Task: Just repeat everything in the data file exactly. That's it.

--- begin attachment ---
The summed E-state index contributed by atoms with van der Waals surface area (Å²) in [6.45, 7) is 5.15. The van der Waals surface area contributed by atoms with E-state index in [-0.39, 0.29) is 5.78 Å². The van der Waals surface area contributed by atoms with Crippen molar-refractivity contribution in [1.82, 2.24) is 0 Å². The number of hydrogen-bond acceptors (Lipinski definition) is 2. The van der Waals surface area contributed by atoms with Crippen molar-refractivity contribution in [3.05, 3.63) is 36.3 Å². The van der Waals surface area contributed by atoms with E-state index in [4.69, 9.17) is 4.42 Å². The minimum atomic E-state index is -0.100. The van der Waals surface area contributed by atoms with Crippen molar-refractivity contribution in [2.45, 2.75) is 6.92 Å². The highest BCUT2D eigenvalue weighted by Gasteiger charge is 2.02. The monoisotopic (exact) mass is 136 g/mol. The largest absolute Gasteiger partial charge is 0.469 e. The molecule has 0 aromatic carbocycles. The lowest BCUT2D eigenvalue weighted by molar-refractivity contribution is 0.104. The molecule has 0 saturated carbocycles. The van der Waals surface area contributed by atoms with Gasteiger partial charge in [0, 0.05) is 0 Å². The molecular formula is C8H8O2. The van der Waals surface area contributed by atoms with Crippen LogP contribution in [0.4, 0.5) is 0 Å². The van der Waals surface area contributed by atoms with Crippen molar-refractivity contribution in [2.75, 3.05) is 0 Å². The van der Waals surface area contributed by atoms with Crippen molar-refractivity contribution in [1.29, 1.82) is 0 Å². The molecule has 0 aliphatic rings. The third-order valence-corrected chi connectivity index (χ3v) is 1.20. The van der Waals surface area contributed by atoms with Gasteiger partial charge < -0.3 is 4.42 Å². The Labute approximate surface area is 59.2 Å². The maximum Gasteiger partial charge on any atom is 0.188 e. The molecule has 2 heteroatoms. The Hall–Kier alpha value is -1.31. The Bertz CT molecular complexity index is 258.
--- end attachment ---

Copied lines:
The summed E-state index contributed by atoms with van der Waals surface area (Å²) in [6.45, 7) is 5.15. The van der Waals surface area contributed by atoms with E-state index in [-0.39, 0.29) is 5.78 Å². The van der Waals surface area contributed by atoms with Crippen molar-refractivity contribution in [1.82, 2.24) is 0 Å². The number of hydrogen-bond acceptors (Lipinski definition) is 2. The van der Waals surface area contributed by atoms with Crippen molar-refractivity contribution in [3.05, 3.63) is 36.3 Å². The van der Waals surface area contributed by atoms with E-state index in [4.69, 9.17) is 4.42 Å². The minimum atomic E-state index is -0.100. The van der Waals surface area contributed by atoms with Crippen molar-refractivity contribution in [2.45, 2.75) is 6.92 Å². The highest BCUT2D eigenvalue weighted by Gasteiger charge is 2.02. The monoisotopic (exact) mass is 136 g/mol. The largest absolute Gasteiger partial charge is 0.469 e. The molecule has 0 aromatic carbocycles. The lowest BCUT2D eigenvalue weighted by molar-refractivity contribution is 0.104. The molecule has 0 saturated carbocycles. The van der Waals surface area contributed by atoms with Gasteiger partial charge in [0, 0.05) is 0 Å². The molecular formula is C8H8O2. The van der Waals surface area contributed by atoms with Crippen LogP contribution in [0.4, 0.5) is 0 Å². The van der Waals surface area contributed by atoms with Crippen molar-refractivity contribution in [2.75, 3.05) is 0 Å². The van der Waals surface area contributed by atoms with Crippen molar-refractivity contribution in [1.29, 1.82) is 0 Å². The molecule has 0 aliphatic rings. The third-order valence-corrected chi connectivity index (χ3v) is 1.20. The van der Waals surface area contributed by atoms with Gasteiger partial charge < -0.3 is 4.42 Å². The Labute approximate surface area is 59.2 Å². The maximum Gasteiger partial charge on any atom is 0.188 e. The molecule has 2 heteroatoms. The Hall–Kier alpha value is -1.31. The Bertz CT molecular complexity index is 258.